Responses to the Notre Dame fire

Immediately after the tragic fire at the Cathedral of Notre Dame I asked folks on Facebook to tell how it affected them emotionally, especially in comparison to the very similar visual experience of seeing the twin towers fall.  Most people disregarded the twin towers parallel and went right to the heart of their feelings about the event itself and our collective response to the loss.  I encourage you to find the Facebook feed if you want to see the many cogent responses.  But this morning I wrote a response to those responses which I thought I would share.  Here it is:

Thanks so much for taking the time to share your thoughts on the fire at Notre Dame cathedral in Paris. The answers seemed to separate themselves into four main points of view:
1. It is unseemly that people should be feeling such horror and outrage at the burning of an old European pile of wood and stones while we express no concern about the children dying in droughts across Africa, and black churches in the American south are burnt down with impunity.
2. The universe is making a statement, or, at least, offering us a metaphor about either the Catholic church, patriarchal religion in general, or the old order of human affairs. Somehow this was a message of retribution or about the necessity of change.
3. Great tears are shed for the destruction of a Euro-Christian sacred space, yet none are shed for the destruction and despoliation of the sacred land and spaces of indigenous people.
4. This is a tragic blow to the heart of the human impulse toward beauty and imaginative vision. There are moments when civilization coalesces into a physical form that stands as a monument to who we are and what we can achieve, and when these are lost we all are the poorer.
What fascinated me is how many more responses looked at the event through an ecological or sociological lens than through an aesthetic lens. This is understandable, and perhaps a legitimate corrective, given the way our world is operating these days. But there are some dark drumbeats in the distance when, for any reason, we fail to honor the beauty of our most visionary human creations because we do not like what they represent.

10 thoughts on “Responses to the Notre Dame fire”

  1. Mara K Laverentz

    What an incredible closing sentence. You have, yet again, taken my breath with your deeply profound observations.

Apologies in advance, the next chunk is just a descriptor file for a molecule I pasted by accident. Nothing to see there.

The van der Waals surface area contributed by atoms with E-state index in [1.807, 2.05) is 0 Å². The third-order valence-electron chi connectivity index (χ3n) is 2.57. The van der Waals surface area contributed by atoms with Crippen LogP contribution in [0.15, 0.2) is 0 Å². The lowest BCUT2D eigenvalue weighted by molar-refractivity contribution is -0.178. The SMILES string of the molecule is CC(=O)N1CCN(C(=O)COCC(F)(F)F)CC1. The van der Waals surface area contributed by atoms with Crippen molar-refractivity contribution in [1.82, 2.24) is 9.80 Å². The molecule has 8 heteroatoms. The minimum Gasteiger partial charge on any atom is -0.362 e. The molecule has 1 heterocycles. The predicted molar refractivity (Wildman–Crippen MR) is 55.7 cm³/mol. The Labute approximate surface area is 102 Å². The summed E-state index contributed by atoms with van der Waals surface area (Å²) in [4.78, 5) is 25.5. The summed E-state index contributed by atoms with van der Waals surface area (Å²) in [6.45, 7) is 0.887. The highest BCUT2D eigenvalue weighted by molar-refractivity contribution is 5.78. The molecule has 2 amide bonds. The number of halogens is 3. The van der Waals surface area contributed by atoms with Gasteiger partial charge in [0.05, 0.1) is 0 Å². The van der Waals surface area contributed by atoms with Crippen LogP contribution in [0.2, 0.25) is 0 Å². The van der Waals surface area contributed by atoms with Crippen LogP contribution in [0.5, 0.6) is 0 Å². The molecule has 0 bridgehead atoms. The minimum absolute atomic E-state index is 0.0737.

2. This is interesting. As a metaphor, the burning of the most recognizable Catholic church on Earth seems to show the forces of the unseen are notnpleased with the state of that religion, especially considering the timing of the event, the opening day of Holy week. The Catholic church is on fire from within, because so many of its policies have been responsible for so much misery and death in the world.
    (The Spanish Requirement of 1513 (Requerimiento) was a declaration by the Spanish monarchy, written by the Council of Castile jurist Juan López de Palacios Rubios, of Castile’s divinely ordained right to take possession of the territories of the New World and to subjugate, exploit and, when necessary, to fight the native inhabitants.
    The Requerimiento (Spanish for “requirement” as in “demand”) was read to Native Americans to inform them of Spain’s rights to conquest. The Spaniards thus considered those who resisted as defying God’s plan, and so used Catholic theology to justify their conquest)
    Adding onto that, the ongoing abuse of children by priests, the church has much to answer for.
    The cathedral will be rebuilt, the outpouring of money to do so is huge. But the metaphoric statement made is one the church should listen to, and think about long and hard.
    There are many within the church that have been appealing to the Pope to remove the Requerimiento from the books, but that has yet to be done.
    Sadly, so many of the institutions of old are having to come to grips with their deeds, hopefully as a species, we all grow out of the need for such institutions to even exist.